Vietnam Devalues Its Currency, the Dong, to Aid Economy

Vietnam Devalues Its Currency, the Dong, to Aid Economy
Central Bank’s Move Follows Eight Cuts in Interest Rates

HANOI—Vietnam decided to devalue its currency 1% versus the dollar and cut the ceilings on deposit rates in an effort to give momentum to economic growth.
The State Bank of Vietnam said in a statement the devaluation of the currency, the dong, is meant to improve the country’s trade balance and boost state foreign-exchange reserves. Effective Friday, one dollar will bring 21,036 dong, compared with 20,828 dong now, the level since November 2011.
The central bank said it will also lower the interest-rate ceilings on short-term dong-denominated bank deposits to 7.0% from 7.5%. That will reduce banks’ funding costs, allowing them to lend at lower rates.
The ceiling on dollar deposits will fall to 0.25% from 1.0% for institutional depositors, effective Friday, and to 1.25% from 2.0% for individual depositors. The shift is meant to encourage people to exchange dollars for dong, giving the government more dollars to bolster its foreign-exchange reserves. Although commercial banks can hold a certain quantity of dollars, the State Bank of Vietnam is the biggest buyer.
The news came as the government reported a slight acceleration in gross-domestic-product growth in the second quarter. Economic output in the April-June quarter grew by 5% from a year earlier, compared with 4.76% in the first quarter. First-quarter GDP growth was revised down from 4.89%, taking first-half GDP growth to 4.9%.
The government said Vietnam ran a trade deficit of $1.4 billion in the first half of this year, compared with a surplus of $155 million a year earlier.
The devaluation and changes to deposit ceilings are the latest in a series of measures the central bank has taken recently to avert an economic slowdown. It slashed its key policy rate eight times by a cumulative eight percentage points in little more than a year, but the economy last year grew at its slowest pace since 1999, at 5.03%, due to weak demand and a buildup of bad debts in the banking system.
After announcing the growth figures, the government said lower taxes and the interest-rate cuts have helped businesses. Earlier this month, the government launched a 30 trillion dong ($1.43 billion) package to provide low-cost loans to home buyers and developers to support the property market.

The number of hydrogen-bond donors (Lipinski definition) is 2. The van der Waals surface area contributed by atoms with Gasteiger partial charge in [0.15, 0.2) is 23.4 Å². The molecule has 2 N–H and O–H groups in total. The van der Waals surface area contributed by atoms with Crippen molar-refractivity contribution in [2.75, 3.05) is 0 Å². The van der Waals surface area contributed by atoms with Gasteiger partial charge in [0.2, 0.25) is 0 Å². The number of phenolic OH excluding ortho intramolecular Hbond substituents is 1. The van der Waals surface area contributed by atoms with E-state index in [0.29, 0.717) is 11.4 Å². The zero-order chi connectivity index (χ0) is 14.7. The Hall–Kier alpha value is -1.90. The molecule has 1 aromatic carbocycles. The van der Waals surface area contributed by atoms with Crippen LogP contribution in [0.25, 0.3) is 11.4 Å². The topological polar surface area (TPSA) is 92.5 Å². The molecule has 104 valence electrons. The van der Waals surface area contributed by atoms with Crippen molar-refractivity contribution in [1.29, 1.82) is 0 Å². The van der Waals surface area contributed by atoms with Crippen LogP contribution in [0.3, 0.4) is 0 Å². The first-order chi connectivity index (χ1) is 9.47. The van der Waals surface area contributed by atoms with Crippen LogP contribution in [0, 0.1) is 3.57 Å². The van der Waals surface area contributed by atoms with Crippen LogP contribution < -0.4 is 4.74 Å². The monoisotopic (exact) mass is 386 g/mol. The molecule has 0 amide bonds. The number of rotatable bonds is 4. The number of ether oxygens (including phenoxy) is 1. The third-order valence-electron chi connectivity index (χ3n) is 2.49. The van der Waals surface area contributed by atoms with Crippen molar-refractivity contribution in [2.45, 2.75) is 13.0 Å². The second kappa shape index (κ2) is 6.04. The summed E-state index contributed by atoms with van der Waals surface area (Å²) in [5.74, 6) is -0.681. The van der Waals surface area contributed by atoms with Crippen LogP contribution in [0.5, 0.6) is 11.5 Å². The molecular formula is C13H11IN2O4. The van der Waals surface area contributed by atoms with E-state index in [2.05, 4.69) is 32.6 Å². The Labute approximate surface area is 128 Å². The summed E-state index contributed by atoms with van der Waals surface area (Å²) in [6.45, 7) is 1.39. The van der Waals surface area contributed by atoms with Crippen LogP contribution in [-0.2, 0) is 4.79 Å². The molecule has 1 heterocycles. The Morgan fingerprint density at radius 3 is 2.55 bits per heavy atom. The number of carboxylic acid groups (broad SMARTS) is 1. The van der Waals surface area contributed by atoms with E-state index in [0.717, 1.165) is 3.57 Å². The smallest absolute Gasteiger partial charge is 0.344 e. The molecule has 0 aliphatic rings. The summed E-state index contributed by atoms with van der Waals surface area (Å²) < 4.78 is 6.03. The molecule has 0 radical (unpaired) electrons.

Vietnam last month also set up an asset-management company to help reduce nonperforming loans, which are preventing banks from increasing lending, blunting the impact of the central bank’s cuts to interest rates. The central bank said earlier this year that bad debts accounted for 7.8% of banks’ total assets at the end of 2012, compared with 8.82% at the end of September.
Central bank governor Nguyen Van Binh said last week that total outstanding loans in the country increased by just 2.98% from the end of 2012 through the end of May, well short of a target of 12% for the entire year.
“GDP growth in the second quarter is plausible given the current situation of weak domestic and international demand and low credit growth,” Ho Chi Minh City Banking University economist Le Tham Duong said by telephone.
Mr. Duong said growth in the second quarter resulted from an increase in investment by the government and the disbursement of foreign direct investment.
The government said Thursday that the economy remains unstable, and cited continued inflationary pressure. Banks are still finding it hard to boost their lending, as progress in clearing up bad debts is very slow, it said.
In June, the consumer price index rose 6.69% from a year earlier, accelerating from a 6.36% rise in May and marking the fastest pace since February.
Australia and New Zealand Banking Group Ltd. said Thursday that GDP growth in the second quarter remains below potential and that it sees a risk that Vietnam won’t achieve the 5.6% growth the bank has forecast for this year.
“We expect the structural challenges faced by the banking sector to weigh on growth,” the bank said in a note. “In our view, the approval of the state’s asset management company, though beneficial, is not enough to clean the banks’ balance sheets of nonperforming loans.”
Capital Economics said Thursday that the pickup in growth from the first quarter doesn’t mean that conditions are improving. Problems in the banking sector are likely to weigh on the economy, keeping growth over the next couple of years well below that of Vietnam’s recent past, it said.
HSBC earlier this month trimmed its 2013 GDP growth forecast for Vietnam to 5.1% from 5.5%, citing softer domestic consumption and weak credit growth. It said growth wasn’t expected to return to its previous rate—around 7% a year—until fundamental challenges to the economy are addressed.


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